Biohazard Control Program Including Biohazardous Waste
This document is a quick reference guide for those working with biohazardous materials. The CSUMB Biohazard Control Program is based on the California Health and Safety Code Sections 117600-118360 and the CDC/NIH Guidelines for Biosafety in Microbiological and Biomedical Laboratories 5th edition (2007) or most current edition. The guidelines indicate the Biosafety Level (BSL) for each microbial agent; the levels range from 1-4. The Biosafety Level dictates the method of disposal, use of certain lab practices, techniques, safety equipment and facilities. BSL-1 organisms normally do not cause disease in healthy humans (e.g. Penicillium); BSL-2 agents are associated with human disease (e.g. Cryptococcus neoformans, Shigella, any human body fluid, etc.); BSL-3 agents may cause serious or possibly lethal disease, with a potential for aerosol transmission (e.g. HIV, Yellow fever virus, etc.); BSL-4 agents pose a high risk of aerosol transmitted laboratory infections and life-threatening disease (e.g. Ebola virus). Please note that Level 4 organisms are not permitted in the University, and Level 3 organisms may not be brought onto College property without prior written permission from the Dean of the College of Science and CSUMB’s Biosafety Officer. The CDC/NIH Guidelines are available for review in the AEHS office and are available on-line.
Safe Work Practices
The safe work practices listed below must be consistently followed to reduce the likelihood of exposure when using biohazardous agents:
Avoid hand to face contact, and don't use sharp items (needles, razor blades etc.) unless you must.
Handle needles and sharps (pasteur pipets, slides, capillary tubes, broken glass, etc.) carefully.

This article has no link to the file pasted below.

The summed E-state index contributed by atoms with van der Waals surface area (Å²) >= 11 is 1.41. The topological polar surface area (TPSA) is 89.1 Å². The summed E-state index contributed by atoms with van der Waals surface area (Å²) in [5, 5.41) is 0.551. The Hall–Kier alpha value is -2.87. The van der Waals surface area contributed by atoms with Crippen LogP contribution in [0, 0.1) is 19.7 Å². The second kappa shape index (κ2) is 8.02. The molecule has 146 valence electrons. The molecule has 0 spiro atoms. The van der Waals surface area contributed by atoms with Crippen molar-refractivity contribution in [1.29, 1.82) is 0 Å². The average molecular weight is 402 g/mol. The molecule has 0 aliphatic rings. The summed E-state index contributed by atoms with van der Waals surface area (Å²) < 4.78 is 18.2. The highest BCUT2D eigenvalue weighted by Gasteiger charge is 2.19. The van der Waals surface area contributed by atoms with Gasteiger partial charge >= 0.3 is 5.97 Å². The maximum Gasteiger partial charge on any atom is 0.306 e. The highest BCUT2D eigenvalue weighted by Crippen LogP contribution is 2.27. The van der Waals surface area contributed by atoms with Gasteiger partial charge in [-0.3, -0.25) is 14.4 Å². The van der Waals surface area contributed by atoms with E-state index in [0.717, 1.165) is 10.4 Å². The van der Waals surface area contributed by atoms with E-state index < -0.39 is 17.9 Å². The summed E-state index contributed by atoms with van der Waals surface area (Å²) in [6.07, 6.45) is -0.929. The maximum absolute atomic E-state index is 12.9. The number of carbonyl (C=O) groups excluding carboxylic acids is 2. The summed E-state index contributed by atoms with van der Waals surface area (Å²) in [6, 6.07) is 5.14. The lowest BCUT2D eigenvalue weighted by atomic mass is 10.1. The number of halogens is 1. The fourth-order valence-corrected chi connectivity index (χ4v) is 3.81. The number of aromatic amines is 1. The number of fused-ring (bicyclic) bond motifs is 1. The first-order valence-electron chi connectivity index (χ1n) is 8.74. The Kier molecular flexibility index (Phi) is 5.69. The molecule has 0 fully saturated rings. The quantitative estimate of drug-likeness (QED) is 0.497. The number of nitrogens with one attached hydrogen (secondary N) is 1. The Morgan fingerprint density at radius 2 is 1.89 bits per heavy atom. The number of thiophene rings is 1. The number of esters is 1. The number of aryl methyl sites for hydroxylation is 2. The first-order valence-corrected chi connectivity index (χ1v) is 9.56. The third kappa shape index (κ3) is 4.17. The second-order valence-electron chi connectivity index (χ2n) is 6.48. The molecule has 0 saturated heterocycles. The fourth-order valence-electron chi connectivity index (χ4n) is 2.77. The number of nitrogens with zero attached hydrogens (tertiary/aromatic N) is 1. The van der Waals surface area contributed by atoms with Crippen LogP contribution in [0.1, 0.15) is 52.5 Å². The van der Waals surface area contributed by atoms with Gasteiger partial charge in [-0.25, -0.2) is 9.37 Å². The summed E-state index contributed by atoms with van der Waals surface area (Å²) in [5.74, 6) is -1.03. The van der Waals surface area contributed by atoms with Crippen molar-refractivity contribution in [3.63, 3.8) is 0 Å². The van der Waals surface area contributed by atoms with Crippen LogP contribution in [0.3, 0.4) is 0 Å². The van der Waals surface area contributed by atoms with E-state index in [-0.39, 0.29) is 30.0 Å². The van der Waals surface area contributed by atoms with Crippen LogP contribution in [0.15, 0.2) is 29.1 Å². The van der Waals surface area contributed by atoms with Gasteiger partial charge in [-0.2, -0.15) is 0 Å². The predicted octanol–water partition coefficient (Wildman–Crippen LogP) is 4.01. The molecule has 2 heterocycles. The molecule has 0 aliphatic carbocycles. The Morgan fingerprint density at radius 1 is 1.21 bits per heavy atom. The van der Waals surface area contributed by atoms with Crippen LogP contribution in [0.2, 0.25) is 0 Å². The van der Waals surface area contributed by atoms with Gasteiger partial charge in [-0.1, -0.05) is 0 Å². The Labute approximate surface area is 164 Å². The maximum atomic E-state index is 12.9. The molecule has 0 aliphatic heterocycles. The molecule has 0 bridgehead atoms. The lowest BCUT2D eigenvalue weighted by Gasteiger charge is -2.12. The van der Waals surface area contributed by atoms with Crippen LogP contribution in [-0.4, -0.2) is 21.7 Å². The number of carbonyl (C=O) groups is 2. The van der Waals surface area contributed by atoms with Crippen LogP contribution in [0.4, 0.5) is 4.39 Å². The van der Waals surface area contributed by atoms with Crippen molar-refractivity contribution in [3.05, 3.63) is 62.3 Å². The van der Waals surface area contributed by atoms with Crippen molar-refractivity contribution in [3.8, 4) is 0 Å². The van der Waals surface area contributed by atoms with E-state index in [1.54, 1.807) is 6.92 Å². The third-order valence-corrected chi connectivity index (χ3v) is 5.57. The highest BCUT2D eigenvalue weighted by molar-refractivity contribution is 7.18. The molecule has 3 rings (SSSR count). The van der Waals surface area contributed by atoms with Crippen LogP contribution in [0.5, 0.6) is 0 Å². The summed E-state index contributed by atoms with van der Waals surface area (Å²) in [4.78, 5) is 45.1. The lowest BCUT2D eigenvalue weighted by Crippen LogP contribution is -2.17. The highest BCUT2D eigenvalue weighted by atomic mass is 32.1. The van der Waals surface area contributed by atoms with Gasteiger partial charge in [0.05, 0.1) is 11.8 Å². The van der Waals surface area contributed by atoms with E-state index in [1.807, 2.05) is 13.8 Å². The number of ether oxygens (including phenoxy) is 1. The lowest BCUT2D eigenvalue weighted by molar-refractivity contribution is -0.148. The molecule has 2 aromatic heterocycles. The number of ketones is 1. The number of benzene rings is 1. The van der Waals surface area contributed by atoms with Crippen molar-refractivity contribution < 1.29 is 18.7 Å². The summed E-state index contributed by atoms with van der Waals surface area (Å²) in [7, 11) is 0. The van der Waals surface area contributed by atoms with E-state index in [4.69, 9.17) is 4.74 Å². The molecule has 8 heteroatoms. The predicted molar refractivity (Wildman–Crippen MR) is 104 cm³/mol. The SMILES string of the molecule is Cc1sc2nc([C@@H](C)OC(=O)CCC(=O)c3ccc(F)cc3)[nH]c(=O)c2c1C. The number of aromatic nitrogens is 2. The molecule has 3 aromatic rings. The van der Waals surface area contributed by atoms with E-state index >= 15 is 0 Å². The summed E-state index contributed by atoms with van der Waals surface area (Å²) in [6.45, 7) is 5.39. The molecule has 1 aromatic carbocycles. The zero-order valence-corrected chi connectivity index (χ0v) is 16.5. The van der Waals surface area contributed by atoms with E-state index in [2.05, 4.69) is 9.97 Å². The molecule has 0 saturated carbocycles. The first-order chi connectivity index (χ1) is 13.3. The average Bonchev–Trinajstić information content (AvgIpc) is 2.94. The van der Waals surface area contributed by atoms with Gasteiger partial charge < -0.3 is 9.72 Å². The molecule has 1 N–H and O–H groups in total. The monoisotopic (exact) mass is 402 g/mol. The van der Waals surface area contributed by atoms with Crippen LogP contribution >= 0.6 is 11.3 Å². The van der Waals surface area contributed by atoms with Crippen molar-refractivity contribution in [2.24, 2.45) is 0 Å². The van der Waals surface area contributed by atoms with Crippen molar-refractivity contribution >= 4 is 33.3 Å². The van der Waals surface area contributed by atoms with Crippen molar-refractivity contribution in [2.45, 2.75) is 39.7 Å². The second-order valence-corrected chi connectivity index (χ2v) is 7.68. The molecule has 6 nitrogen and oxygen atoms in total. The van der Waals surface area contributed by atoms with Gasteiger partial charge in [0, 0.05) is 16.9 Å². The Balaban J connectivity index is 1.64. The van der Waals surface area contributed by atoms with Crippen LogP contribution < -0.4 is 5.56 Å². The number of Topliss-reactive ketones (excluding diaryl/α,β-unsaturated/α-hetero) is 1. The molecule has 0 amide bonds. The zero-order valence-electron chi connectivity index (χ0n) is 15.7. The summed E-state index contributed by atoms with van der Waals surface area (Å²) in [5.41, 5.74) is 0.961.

Use engineered sharps protection (needle with protective device attached) when drawing human blood.
Dispose of sharp items in red ("medical waste") needle boxes if the sharps are biohazardous, contaminated with human blood or blood products, or were used in research involving the treatment or immunization of human beings or animals. Contact the CSUMB AEHS Office to obtain sharps containers and to arrange for container disposal.
Use rigid plastic disposal containers for sharps; never use bags.
Never bend or break needles.
Never recap needles if at all possible; store syringe needle side down in test tube instead. If you must recap the needle, place cap in a container (ex. styrofoam), open end up, then with ONE HAND place the needle into the cap. NEVER use two hands to recap, you might stick yourself!
Wash hands after handling biohazardous materials, even when gloves were worn.
Develop and use a method of decontamination based on surfaces and type of contamination e.g. wipe bench tops down before and after use with a fresh 5 - 10% solution of bleach.
Employ Universal Precautions: treat all human body fluids as infectious for HIV (see "Special Biohazards" for more information).
Other potentially infection material can include other bodily fluids, tissues, and human-derived cultures. Workers in many different job functions may be at risk for occupational exposure while performing their regular duties.
Engineering controls must be used whenever appropriate; examples include biological cabinets, mechanical barriers, needle boxes, engineered sharps protection on needles etc. If a biological cabinet is required per the CDC/NIH guidelines, it must be certified according to OSHA's Title 8, CCR 5154.1(a).